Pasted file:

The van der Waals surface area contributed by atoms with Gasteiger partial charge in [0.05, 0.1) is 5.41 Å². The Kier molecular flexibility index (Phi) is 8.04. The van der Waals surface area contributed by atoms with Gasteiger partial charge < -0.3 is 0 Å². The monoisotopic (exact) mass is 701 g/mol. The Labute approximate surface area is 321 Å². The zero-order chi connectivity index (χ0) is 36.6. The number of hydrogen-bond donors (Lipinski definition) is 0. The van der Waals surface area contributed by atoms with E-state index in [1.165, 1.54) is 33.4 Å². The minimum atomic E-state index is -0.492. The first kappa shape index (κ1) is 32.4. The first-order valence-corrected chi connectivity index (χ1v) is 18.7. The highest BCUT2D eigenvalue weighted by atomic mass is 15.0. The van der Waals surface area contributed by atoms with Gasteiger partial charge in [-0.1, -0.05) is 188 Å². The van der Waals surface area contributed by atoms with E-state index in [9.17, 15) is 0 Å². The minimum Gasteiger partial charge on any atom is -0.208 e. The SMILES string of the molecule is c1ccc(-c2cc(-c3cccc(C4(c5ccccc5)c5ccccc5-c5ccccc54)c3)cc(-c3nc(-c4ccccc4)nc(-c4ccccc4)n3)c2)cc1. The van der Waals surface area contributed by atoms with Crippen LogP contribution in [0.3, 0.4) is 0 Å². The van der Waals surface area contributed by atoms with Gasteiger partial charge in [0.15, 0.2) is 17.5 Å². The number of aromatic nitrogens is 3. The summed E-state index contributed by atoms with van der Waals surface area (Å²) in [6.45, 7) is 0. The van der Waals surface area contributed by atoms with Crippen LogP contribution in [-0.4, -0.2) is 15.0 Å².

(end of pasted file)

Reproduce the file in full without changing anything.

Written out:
The van der Waals surface area contributed by atoms with Gasteiger partial charge in [0.05, 0.1) is 5.41 Å². The Kier molecular flexibility index (Phi) is 8.04. The van der Waals surface area contributed by atoms with Gasteiger partial charge < -0.3 is 0 Å². The monoisotopic (exact) mass is 701 g/mol. The Labute approximate surface area is 321 Å². The zero-order chi connectivity index (χ0) is 36.6. The number of hydrogen-bond donors (Lipinski definition) is 0. The van der Waals surface area contributed by atoms with E-state index in [1.165, 1.54) is 33.4 Å². The minimum atomic E-state index is -0.492. The first kappa shape index (κ1) is 32.4. The first-order valence-corrected chi connectivity index (χ1v) is 18.7. The highest BCUT2D eigenvalue weighted by atomic mass is 15.0. The van der Waals surface area contributed by atoms with Gasteiger partial charge in [-0.1, -0.05) is 188 Å². The van der Waals surface area contributed by atoms with E-state index in [9.17, 15) is 0 Å². The minimum Gasteiger partial charge on any atom is -0.208 e. The SMILES string of the molecule is c1ccc(-c2cc(-c3cccc(C4(c5ccccc5)c5ccccc5-c5ccccc54)c3)cc(-c3nc(-c4ccccc4)nc(-c4ccccc4)n3)c2)cc1. The van der Waals surface area contributed by atoms with Crippen LogP contribution in [0.3, 0.4) is 0 Å². The van der Waals surface area contributed by atoms with Gasteiger partial charge in [0.15, 0.2) is 17.5 Å². The number of aromatic nitrogens is 3. The summed E-state index contributed by atoms with van der Waals surface area (Å²) in [6.45, 7) is 0. The van der Waals surface area contributed by atoms with Crippen LogP contribution in [-0.4, -0.2) is 15.0 Å².